Security threat detection is hard. Between the knowns and unknowns, every moment is critical, especially if your data is at risk.
SQL injection attacks (SQLi) were one of the main sources of data breaches in 2020. In this type of attack, SQL can't differentiate between the control and the data planes. Because of this, a bad actor can gain access and steal or delete your organization's data, change a website, or compromise a server to launch more attacks.
There's a massive prevalence of injection vulnerabilities on web applications, and the risks are well documented. However, pattern matching to detect SQLi is notoriously difficult, and the rules most tools use are often too noisy to be effective in a real-world deployment, causing security teams to tune out alerts. Undetected code injection can be the perfect storm that leaves behind a wake of devastating damage.
Recently, one US government agency detected a potential SQLi attack during a data review session using ExtraHop Reveal(x). Reveal(x) uses machine learning to establish baseline network patterns from traffic and commits them to record. From there, the captured information can be shared in a way that's observable over time.
For the government agency, Reveal(x) displayed some unusual indicators. For example, there appeared to be a UNIX 'rm' command, used to remove objects, as part of a query that was potentially targeting a gateway. The oddities continued with a 'wget' statement and the mention of a Netgear device as part of the query. To top it off, all of this was coming from an external client IP address geolocated in another country.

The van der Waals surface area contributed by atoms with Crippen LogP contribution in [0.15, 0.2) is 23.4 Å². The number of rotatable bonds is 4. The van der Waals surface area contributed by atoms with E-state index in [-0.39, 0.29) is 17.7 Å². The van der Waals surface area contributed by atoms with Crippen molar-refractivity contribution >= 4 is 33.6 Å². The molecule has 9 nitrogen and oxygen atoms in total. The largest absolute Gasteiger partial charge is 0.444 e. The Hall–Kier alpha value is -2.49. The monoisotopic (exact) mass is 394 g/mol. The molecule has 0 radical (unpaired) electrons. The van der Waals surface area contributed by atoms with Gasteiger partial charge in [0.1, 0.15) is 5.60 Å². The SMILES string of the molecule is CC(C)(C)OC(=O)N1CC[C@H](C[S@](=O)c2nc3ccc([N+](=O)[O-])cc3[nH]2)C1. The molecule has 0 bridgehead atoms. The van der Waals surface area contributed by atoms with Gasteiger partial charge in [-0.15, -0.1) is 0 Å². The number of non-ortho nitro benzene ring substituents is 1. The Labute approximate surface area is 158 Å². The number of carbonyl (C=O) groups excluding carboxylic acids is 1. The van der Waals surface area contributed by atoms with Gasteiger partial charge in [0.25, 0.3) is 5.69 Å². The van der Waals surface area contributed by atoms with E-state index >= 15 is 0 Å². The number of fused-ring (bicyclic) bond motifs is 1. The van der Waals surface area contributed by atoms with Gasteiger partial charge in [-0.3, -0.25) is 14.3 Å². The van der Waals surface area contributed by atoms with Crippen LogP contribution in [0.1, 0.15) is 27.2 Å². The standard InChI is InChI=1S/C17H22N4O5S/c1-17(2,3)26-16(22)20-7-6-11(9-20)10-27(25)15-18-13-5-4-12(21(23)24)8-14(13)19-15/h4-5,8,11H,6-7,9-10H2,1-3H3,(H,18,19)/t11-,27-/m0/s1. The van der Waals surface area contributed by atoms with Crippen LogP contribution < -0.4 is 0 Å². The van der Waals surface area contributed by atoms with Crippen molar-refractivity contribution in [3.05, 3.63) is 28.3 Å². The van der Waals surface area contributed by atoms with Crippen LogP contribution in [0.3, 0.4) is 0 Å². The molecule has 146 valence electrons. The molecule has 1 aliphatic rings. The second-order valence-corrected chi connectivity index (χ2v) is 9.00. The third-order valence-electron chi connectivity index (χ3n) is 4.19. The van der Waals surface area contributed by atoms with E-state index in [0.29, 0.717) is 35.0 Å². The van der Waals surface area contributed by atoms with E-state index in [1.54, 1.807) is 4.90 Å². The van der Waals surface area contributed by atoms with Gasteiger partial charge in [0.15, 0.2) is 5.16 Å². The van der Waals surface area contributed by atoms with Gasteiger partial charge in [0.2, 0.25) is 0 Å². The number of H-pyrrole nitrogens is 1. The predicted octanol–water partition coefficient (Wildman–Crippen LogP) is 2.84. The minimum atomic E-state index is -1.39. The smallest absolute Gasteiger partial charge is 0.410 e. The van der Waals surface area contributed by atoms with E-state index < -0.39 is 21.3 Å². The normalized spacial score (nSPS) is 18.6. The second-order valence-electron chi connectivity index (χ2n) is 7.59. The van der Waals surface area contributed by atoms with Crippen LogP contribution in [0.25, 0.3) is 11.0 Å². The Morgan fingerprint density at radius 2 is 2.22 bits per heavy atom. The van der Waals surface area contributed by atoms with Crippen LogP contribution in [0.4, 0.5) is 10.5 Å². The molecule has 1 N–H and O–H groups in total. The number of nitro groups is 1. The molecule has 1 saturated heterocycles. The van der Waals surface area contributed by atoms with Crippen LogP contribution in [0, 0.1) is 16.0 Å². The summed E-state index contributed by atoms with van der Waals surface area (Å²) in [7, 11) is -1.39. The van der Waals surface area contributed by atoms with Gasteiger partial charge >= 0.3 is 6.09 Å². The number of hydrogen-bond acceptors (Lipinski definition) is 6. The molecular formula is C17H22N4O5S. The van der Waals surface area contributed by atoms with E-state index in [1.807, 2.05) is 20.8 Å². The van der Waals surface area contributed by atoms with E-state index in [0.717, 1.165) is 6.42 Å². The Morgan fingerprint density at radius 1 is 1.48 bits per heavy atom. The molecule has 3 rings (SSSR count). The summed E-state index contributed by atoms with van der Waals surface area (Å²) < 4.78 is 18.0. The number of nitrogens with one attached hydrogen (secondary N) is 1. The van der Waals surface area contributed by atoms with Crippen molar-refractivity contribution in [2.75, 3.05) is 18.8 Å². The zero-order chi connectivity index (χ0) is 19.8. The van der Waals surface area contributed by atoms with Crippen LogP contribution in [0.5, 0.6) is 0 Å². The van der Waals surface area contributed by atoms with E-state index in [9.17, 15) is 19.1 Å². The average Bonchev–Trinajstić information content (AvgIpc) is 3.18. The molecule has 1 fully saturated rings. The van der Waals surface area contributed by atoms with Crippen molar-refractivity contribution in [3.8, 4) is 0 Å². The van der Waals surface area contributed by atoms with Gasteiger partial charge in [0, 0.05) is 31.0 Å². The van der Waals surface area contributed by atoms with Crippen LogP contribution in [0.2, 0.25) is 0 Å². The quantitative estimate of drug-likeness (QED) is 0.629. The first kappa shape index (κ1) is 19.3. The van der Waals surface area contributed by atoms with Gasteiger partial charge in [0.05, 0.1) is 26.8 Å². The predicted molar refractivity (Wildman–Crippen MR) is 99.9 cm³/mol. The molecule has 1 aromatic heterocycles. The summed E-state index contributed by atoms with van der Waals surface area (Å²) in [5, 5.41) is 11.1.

Because the HTTP status code was a 404, this was likely just a knock on the door. However, the government agency also detected several inbound SSH sessions from the same country. The agency took immediate action by deploying firewall policies, and they were able to validate that the suspicious traffic had stopped.
All security teams need the ability to validate and remediate threats rapidly—just like the government agency did. The challenge is that most security technology is either too blunt or inherently reactive, adding to the time it takes to study compromise, identify attack signatures, and determine an attack stage. As SQLi attacks become more prevalent, advanced detectors must close these gaps.
When security tools, such as Reveal(x), apply advanced behavioral analytics, enabled by machine learning, security teams can close network blindspots. They can also eliminate noise from false flags, and detect, investigate, and respond to threats faster and more efficiently.
The security team at the government agency defended against SQLi with the help of complete network visibility and high-fidelity, behavior-based detectors that automatically and accurately alerted them to a threat before any damage was done. When faced with what could have been a damaging attack, Reveal(x) allowed the security team to quickly respond and stop it.